Saying that word made me feel sick. I wanted to hurry up and do this and leave. I waiting in the room, cold and half naked, and alone. When my name was called, I was lead to this small white room with a blue exam table. I was told to lay down and relax. There was a woman that stood next to me as the doctor came in. The older White man balding and white hair with glasses. He sat between my legs with the stool provided. I was told it would feel like ‘a deep pinch’. She held my hand, this angelic looking woman with glasses. I held my breath and she held my hand. I looked at her hand as she held it. I felt something cold and metal enter me, and then pull something out.
I was told the procedure would ‘evacuate the uterus.’ My baby was sucked out of me and was no more a part of me. The doctor said I did good, and I was done. He left and shut the door. The angel that held my hand asked how I felt. “Fine.” I said, being relieved and cheery. I sat up on the table, trying to swing my legs off to stand. I almost fell.
I was lead to a recovery room to rest for a few minutes before I was allowed to get dressed. I laid there, on this hard blue cushioned chair and thought. The same nurse came and got me to let me know I could leave. I could get dressed. I was herded with another girl into this living room area to discharge with aftercare and medication.
I had no insurance. I walked to this window, and was given a brown paper bag with an antibiotic in it with pain medicine. “For the next two weeks, showers no baths.” She sat at this small desk below the this open window. “Take one of these pills everyday until they are gone.” I watched her fill out my paperwork. “You need to come back in 3 weeks for a follow up appointment.” I had no intention on ever coming back. I smiled and took my bag and left.
I left. I wrapped my hoodie around my waist. I went home.
I didn’t see Dominic for a week. He said that he tried to come see me, but security wouldn’t let him in. Knowing what I know of him now, he’s an utter liar. He may not have even come there, let alone called to check on me. I remember I had sex with him during the time I was supposed to be abstaining, and taking these antibiotics. I wanted to feel wanted. I wanted to feel like he loved me. And my body? I think Winter Santiaga from Coldest Winter Ever said it best, ‘it felt like dropping a pebble in the ocean.’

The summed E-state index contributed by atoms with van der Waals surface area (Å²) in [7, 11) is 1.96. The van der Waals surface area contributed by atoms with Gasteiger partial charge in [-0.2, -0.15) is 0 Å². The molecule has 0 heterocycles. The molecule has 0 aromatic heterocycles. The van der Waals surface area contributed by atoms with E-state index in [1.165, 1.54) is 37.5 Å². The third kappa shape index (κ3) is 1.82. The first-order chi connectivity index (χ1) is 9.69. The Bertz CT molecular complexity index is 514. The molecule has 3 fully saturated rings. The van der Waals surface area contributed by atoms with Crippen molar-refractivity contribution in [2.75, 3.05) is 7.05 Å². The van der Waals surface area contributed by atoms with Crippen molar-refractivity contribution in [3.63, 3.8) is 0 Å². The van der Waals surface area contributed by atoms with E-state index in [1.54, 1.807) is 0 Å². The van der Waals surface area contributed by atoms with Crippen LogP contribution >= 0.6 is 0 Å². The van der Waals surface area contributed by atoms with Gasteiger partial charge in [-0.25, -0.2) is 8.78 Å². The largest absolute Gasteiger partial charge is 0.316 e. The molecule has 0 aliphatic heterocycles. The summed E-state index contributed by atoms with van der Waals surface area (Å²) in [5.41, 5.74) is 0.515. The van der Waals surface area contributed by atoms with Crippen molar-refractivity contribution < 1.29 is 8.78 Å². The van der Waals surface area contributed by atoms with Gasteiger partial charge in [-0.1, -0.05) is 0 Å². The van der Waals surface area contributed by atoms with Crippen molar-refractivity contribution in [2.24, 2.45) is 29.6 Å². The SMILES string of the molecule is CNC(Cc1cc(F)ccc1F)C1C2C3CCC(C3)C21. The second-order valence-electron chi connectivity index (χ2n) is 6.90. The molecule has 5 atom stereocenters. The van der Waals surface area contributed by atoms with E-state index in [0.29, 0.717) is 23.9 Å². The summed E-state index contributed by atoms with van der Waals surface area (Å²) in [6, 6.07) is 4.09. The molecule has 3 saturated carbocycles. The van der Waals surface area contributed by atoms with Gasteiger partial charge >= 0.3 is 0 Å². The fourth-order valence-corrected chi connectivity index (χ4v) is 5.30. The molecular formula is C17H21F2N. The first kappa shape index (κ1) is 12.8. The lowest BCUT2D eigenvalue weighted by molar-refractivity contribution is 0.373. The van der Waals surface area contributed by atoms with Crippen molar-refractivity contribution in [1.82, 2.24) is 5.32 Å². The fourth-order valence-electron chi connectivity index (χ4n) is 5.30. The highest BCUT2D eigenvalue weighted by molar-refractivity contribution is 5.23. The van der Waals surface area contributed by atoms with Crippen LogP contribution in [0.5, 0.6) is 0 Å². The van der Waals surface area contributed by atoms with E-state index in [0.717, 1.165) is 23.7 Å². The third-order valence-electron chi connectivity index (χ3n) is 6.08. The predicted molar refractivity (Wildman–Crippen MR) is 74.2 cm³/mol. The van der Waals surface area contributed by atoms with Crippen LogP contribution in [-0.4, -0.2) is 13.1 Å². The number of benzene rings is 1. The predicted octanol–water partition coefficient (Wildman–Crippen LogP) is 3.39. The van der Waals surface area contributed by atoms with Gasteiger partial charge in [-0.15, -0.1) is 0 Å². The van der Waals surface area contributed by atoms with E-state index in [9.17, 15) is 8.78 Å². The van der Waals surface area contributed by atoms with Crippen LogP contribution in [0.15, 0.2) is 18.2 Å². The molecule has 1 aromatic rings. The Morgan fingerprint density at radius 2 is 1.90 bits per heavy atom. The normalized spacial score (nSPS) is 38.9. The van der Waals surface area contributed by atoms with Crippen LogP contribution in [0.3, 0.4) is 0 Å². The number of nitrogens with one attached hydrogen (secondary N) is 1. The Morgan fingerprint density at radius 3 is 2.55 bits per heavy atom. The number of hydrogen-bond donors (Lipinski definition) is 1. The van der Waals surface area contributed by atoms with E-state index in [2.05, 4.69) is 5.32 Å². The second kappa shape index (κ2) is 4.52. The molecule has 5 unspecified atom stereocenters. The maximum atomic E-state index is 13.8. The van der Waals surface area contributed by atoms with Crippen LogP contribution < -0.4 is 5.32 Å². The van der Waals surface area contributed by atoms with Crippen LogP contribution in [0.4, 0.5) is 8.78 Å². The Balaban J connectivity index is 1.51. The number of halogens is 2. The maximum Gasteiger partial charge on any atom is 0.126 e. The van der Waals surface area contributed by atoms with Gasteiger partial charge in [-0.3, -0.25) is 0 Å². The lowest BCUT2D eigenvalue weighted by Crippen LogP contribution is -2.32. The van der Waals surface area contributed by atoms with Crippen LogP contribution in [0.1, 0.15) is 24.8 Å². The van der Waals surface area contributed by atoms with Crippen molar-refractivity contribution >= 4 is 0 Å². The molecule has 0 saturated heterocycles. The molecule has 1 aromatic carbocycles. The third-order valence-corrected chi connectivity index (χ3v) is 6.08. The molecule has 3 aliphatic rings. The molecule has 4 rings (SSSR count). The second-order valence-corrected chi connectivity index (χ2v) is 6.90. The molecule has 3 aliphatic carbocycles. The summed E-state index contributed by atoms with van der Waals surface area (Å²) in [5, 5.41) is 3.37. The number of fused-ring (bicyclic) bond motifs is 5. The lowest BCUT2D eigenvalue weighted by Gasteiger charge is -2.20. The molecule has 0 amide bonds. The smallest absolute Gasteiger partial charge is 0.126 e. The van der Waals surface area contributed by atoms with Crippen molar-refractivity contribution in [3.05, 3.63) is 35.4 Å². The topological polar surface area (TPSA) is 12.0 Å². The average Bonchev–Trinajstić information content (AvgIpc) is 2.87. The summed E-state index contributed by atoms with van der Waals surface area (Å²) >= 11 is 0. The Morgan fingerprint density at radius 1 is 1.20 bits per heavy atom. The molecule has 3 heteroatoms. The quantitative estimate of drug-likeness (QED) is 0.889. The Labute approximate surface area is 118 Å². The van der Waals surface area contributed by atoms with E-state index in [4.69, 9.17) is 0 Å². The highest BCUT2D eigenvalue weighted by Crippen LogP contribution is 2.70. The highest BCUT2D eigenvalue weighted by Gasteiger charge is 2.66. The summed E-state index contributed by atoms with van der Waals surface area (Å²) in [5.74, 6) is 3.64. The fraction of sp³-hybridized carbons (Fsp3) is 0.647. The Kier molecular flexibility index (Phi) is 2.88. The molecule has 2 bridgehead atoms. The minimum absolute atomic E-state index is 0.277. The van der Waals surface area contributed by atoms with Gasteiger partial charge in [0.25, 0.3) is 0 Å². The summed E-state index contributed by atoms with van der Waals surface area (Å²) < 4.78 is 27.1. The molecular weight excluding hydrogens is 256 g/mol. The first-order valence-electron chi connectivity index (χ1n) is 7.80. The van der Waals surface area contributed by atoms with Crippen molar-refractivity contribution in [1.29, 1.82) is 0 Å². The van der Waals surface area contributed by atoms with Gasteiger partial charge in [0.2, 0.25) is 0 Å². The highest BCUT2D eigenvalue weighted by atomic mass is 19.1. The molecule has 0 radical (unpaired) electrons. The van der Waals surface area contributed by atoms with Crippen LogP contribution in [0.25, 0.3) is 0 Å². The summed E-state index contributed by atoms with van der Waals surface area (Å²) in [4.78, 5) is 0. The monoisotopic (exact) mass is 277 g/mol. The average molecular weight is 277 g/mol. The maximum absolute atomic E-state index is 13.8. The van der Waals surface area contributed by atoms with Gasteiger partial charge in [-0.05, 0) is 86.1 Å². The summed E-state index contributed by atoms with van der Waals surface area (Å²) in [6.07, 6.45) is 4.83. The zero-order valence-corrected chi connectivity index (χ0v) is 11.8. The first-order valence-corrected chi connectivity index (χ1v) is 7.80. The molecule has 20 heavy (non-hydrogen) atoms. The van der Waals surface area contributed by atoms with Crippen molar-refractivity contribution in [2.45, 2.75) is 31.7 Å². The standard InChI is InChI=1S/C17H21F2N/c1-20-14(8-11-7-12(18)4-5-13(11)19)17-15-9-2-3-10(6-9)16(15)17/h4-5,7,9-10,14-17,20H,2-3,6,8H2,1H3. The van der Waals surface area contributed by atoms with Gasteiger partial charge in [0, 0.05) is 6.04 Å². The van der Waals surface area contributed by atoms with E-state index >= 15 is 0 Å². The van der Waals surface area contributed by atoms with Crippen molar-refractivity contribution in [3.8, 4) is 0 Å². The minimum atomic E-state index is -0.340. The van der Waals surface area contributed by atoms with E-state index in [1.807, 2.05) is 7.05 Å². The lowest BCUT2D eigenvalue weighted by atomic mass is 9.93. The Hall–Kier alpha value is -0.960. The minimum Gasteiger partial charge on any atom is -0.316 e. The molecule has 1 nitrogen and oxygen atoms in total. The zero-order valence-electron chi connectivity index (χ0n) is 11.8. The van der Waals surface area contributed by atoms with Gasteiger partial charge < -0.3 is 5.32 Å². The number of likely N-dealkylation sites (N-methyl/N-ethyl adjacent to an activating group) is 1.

I stayed with Dominic a year and more after that. He said that he owed me a baby. He told me that he loved me. We tried to move past it, to forget it. But I couldn’t. I cried in his arms one night, just wailing. I realized what I had done–what he convinced me would be best. After everything I had done, endured with him, I expected him to marry me. I wanted to be his wife. He promised me it would be better. That he would make it up to me. The thing about that? I refused to be caught up in this again. I got on birth control–and stayed on it.
Every month I got my shot (this contraception shot called Lunell). Spermicide every time.
When we broke up a year later, I hated myself. I did. I was so sad. I had given up so much to be his girl. But this? My baby? Our, no, my baby?! Ah, nall. It wasn’t until I met the Able Unshakeable did I know just how broken I was. And how empty I became, and how unloved I was.
Don’t judge a woman that had an impossible situation, with an impossible choice, with impossible outcomes. Before you condemn her, or send her to Hell, think about if that was you or someone you knew.
Everyone got dirt, don’t be so quick to bury somebody else.
[image from bbo.co.uk]